There are indeed similarities between these two passages. Both scenes take place on a mountaintop; both scenes depict God’s presence in a cloud; Moses is in both scenes. In the Gospel reading, these similarities were yet another way that the Father revealed to those present who Jesus truly is. And both scenes were undoubtedly terrifying and awesome to behold.
But there are also distinct differences between them. In the Old Testament, humanity is invited to go to be with God. In the Gospel, God comes to be with humanity. In Exodus, God enters into a covenant with the people, and both God and the people are responsible for the fulfilling of the covenant. In the Gospel, God enters into a covenant with the people, but the blood is only spilled on God, not on humanity. Therefore, God is the sole party who is responsible for the fulfilling of this new covenant.
Having been in God’s Presence now since we entered this morning, we, too, will now very shortly eat and drink. He has not laid His hand on us. Instead, we will celebrate what He has done for us. When you hear those words “This cup is the New Covenant in my blood, shed for you and for all people for the forgiveness of sin; do this for the remembrance of me.” This is exactly what Jesus was describing. He was about to “cut” a new covenant with humanity, ensuring that we mere sinners were no longer accountable for all of our sins, no longer expected to earn our way into God’s favor – a futile and hopeless task. Where before our sinful nature would have driven us to despair and had us obliterated if we but stood in the presence of the Most High and Holy God, now Jesus has come and touched us and said “Rise, and have no fear.” And when we look up, we, too, will see Jesus.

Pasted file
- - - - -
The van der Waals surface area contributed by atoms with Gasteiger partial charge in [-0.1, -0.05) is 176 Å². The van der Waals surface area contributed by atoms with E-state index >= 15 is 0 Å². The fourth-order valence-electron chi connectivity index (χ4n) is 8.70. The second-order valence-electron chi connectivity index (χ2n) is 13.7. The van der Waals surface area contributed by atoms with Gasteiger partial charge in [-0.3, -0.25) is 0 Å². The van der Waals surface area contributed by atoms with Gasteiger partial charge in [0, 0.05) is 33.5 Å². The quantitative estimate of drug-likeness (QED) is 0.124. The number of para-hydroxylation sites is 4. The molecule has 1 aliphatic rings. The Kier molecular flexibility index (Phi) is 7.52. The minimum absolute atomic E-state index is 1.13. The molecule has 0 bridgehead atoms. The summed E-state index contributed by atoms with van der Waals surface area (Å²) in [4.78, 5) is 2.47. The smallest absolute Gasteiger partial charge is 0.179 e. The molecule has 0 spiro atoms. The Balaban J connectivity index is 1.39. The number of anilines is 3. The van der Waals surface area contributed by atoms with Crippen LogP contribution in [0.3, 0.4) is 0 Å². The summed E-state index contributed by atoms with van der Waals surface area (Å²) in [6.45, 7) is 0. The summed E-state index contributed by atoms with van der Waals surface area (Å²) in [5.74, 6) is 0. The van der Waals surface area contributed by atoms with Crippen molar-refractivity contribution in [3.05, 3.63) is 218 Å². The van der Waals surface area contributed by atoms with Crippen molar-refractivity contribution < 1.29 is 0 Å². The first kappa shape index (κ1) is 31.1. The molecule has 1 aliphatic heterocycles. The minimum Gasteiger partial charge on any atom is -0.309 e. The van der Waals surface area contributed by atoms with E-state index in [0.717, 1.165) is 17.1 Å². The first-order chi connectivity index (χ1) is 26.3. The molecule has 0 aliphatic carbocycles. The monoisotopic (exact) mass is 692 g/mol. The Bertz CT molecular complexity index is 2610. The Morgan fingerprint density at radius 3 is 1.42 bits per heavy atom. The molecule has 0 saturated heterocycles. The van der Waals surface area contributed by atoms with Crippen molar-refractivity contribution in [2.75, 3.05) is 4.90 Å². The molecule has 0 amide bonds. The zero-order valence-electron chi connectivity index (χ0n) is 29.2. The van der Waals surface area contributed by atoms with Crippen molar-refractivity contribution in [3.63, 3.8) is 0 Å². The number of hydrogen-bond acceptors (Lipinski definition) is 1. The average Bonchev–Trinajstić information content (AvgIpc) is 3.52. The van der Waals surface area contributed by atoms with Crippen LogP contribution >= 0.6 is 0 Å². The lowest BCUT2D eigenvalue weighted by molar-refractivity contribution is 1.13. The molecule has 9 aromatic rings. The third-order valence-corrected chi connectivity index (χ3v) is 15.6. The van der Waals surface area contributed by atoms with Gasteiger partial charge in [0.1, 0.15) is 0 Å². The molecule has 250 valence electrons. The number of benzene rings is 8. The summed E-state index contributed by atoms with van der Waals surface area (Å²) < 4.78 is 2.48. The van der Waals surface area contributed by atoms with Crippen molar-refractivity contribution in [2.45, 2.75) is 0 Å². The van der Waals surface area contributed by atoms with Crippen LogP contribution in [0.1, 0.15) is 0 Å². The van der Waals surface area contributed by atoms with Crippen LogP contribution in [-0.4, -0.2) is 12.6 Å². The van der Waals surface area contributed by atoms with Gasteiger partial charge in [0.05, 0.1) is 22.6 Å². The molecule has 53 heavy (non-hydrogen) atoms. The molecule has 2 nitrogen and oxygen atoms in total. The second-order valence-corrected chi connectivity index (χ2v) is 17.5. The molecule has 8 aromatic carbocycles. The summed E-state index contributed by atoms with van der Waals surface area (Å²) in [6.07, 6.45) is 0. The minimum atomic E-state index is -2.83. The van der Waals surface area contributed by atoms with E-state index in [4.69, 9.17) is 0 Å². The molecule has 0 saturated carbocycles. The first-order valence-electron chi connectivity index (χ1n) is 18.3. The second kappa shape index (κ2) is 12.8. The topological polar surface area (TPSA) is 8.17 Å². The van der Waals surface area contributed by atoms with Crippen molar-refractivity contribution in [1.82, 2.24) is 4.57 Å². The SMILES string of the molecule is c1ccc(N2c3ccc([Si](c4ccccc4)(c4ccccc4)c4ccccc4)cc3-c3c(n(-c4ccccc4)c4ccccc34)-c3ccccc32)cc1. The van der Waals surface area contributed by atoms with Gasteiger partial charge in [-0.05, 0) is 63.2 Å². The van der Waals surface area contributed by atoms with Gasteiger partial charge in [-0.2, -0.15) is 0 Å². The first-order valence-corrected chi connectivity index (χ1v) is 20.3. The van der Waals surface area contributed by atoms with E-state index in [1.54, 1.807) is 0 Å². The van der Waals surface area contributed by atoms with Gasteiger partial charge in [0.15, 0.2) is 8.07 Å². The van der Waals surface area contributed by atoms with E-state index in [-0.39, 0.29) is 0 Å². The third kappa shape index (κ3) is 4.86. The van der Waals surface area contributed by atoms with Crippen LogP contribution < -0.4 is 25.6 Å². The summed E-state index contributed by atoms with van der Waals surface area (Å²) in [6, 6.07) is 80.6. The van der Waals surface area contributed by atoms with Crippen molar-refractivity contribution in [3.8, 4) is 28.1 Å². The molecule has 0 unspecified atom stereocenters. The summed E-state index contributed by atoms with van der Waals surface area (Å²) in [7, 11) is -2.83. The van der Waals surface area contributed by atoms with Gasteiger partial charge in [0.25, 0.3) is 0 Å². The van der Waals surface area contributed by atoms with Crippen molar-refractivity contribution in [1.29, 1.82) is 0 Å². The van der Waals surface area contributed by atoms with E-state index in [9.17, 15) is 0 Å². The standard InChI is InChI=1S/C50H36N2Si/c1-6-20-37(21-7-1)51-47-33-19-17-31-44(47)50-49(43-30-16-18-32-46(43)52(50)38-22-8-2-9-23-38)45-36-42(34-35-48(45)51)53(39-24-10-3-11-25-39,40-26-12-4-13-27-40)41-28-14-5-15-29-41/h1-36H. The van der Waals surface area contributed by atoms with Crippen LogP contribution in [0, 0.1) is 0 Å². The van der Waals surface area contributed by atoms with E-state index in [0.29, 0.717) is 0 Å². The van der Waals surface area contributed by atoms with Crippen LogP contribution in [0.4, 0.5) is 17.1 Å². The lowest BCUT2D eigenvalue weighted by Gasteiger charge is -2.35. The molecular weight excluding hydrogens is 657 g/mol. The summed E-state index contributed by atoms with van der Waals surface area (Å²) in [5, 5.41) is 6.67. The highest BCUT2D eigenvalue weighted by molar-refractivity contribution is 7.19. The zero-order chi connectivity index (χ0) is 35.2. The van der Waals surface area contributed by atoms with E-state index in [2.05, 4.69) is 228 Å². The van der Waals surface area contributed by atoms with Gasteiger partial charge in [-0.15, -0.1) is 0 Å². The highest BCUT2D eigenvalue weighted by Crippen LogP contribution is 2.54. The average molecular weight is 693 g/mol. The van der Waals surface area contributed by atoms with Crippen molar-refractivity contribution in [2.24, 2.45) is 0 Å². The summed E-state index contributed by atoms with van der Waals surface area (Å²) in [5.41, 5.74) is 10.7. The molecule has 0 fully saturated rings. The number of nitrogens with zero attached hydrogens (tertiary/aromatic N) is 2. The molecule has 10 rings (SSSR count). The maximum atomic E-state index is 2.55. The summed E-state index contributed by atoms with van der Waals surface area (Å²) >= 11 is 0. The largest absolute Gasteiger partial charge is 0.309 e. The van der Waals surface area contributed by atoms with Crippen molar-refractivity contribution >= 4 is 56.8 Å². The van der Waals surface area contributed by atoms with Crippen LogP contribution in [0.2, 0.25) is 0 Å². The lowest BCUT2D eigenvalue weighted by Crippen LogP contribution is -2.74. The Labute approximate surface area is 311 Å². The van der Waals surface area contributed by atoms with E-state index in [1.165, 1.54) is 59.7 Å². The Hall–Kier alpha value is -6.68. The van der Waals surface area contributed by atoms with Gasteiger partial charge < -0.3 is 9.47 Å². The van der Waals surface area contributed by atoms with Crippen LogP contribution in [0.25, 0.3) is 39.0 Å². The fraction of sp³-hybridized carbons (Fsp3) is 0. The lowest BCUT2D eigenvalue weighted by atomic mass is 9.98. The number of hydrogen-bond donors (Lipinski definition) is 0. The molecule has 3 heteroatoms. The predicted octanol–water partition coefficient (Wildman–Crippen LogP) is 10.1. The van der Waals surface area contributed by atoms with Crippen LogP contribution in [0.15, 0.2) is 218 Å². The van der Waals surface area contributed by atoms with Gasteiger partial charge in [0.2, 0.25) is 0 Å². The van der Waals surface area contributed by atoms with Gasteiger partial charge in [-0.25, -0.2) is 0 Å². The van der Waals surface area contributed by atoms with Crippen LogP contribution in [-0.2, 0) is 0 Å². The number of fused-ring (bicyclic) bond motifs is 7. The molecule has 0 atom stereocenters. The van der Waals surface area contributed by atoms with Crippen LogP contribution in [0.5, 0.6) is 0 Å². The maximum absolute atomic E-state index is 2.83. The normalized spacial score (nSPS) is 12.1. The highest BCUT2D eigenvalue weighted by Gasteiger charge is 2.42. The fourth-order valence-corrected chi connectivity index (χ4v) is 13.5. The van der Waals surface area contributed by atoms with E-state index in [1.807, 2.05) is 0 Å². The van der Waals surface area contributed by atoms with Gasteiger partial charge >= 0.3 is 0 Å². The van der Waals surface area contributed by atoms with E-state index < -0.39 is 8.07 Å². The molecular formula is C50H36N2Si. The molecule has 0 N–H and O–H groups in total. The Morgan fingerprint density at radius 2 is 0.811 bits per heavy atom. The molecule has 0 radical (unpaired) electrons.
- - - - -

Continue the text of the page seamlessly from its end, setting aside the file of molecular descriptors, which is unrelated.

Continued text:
Like the Hebrew people, we have already been delivered. Like them, God has chosen to be in relationship with us. And like them, He has given us His Law as a promise of protection and abundant life. Jesus teaches that “37 …You shall love the Lord your God with all your heart and with all your soul and with all your mind. 38 This is the great and first commandment. 39 And a second is like it: You shall love your neighbor as yourself. 40 On these two commandments depend all the Law and the Prophets.” In this scene on the mountaintop, three disciples witness Jesus with Moses and Elijah. Moses brought God’s Law to the people and Elijah was considered one of the greatest of God’s prophets, and the last of God’s prophets. For Jesus to fellowship with them in this way tells us exactly who Jesus is: he is the fulfillment of all of God’s promises.